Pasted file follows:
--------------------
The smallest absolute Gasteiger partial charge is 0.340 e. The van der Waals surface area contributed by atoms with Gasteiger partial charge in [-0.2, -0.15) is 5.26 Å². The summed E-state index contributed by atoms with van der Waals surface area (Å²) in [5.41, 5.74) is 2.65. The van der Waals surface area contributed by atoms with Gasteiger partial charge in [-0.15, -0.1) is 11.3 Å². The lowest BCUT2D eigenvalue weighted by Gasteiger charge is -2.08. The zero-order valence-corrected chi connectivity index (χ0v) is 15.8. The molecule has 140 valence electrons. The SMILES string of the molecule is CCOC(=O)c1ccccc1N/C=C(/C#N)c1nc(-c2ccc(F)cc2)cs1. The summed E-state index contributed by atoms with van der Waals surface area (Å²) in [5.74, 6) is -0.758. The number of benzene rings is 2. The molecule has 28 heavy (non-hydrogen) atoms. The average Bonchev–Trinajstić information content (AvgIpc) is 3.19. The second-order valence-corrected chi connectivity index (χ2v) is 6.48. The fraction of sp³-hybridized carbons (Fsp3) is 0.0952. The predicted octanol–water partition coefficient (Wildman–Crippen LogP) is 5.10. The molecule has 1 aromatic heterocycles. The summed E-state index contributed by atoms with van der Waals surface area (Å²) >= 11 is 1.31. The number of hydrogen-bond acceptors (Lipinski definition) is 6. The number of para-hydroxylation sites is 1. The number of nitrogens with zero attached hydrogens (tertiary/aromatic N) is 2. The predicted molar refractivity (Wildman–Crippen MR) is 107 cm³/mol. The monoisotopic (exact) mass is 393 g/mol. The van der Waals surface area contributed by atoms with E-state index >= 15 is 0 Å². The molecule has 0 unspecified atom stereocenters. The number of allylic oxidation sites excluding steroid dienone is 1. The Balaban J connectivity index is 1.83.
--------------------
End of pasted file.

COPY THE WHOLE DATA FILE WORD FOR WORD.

The smallest absolute Gasteiger partial charge is 0.340 e. The van der Waals surface area contributed by atoms with Gasteiger partial charge in [-0.2, -0.15) is 5.26 Å². The summed E-state index contributed by atoms with van der Waals surface area (Å²) in [5.41, 5.74) is 2.65. The van der Waals surface area contributed by atoms with Gasteiger partial charge in [-0.15, -0.1) is 11.3 Å². The lowest BCUT2D eigenvalue weighted by Gasteiger charge is -2.08. The zero-order valence-corrected chi connectivity index (χ0v) is 15.8. The molecule has 140 valence electrons. The SMILES string of the molecule is CCOC(=O)c1ccccc1N/C=C(/C#N)c1nc(-c2ccc(F)cc2)cs1. The summed E-state index contributed by atoms with van der Waals surface area (Å²) in [5.74, 6) is -0.758. The number of benzene rings is 2. The molecule has 28 heavy (non-hydrogen) atoms. The average Bonchev–Trinajstić information content (AvgIpc) is 3.19. The second-order valence-corrected chi connectivity index (χ2v) is 6.48. The fraction of sp³-hybridized carbons (Fsp3) is 0.0952. The predicted octanol–water partition coefficient (Wildman–Crippen LogP) is 5.10. The molecule has 1 aromatic heterocycles. The summed E-state index contributed by atoms with van der Waals surface area (Å²) >= 11 is 1.31. The number of hydrogen-bond acceptors (Lipinski definition) is 6. The number of para-hydroxylation sites is 1. The number of nitrogens with zero attached hydrogens (tertiary/aromatic N) is 2. The predicted molar refractivity (Wildman–Crippen MR) is 107 cm³/mol. The monoisotopic (exact) mass is 393 g/mol. The van der Waals surface area contributed by atoms with E-state index >= 15 is 0 Å². The molecule has 0 unspecified atom stereocenters. The number of allylic oxidation sites excluding steroid dienone is 1. The Balaban J connectivity index is 1.83.